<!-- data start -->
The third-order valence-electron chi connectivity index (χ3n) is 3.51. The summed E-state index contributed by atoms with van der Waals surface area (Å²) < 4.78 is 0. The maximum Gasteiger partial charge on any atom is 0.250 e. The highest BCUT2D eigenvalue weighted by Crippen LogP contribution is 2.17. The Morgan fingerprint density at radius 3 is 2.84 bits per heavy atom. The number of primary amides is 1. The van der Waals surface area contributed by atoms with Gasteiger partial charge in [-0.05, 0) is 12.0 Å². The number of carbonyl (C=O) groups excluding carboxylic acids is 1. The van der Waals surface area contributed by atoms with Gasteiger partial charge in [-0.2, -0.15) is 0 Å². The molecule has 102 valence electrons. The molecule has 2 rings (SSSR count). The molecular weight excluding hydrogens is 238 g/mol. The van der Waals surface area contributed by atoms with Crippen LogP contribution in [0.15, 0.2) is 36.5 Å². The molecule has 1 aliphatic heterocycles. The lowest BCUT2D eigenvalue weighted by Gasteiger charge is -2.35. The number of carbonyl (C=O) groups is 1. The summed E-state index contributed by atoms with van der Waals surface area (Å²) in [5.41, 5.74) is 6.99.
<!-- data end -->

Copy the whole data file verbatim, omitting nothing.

The third-order valence-electron chi connectivity index (χ3n) is 3.51. The summed E-state index contributed by atoms with van der Waals surface area (Å²) < 4.78 is 0. The maximum Gasteiger partial charge on any atom is 0.250 e. The highest BCUT2D eigenvalue weighted by Crippen LogP contribution is 2.17. The Morgan fingerprint density at radius 3 is 2.84 bits per heavy atom. The number of primary amides is 1. The van der Waals surface area contributed by atoms with Gasteiger partial charge in [-0.05, 0) is 12.0 Å². The number of carbonyl (C=O) groups excluding carboxylic acids is 1. The van der Waals surface area contributed by atoms with Gasteiger partial charge in [-0.2, -0.15) is 0 Å². The molecule has 102 valence electrons. The molecule has 2 rings (SSSR count). The molecular weight excluding hydrogens is 238 g/mol. The van der Waals surface area contributed by atoms with Crippen LogP contribution in [0.15, 0.2) is 36.5 Å². The molecule has 1 aliphatic heterocycles. The lowest BCUT2D eigenvalue weighted by Gasteiger charge is -2.35. The number of carbonyl (C=O) groups is 1. The summed E-state index contributed by atoms with van der Waals surface area (Å²) in [5.41, 5.74) is 6.99.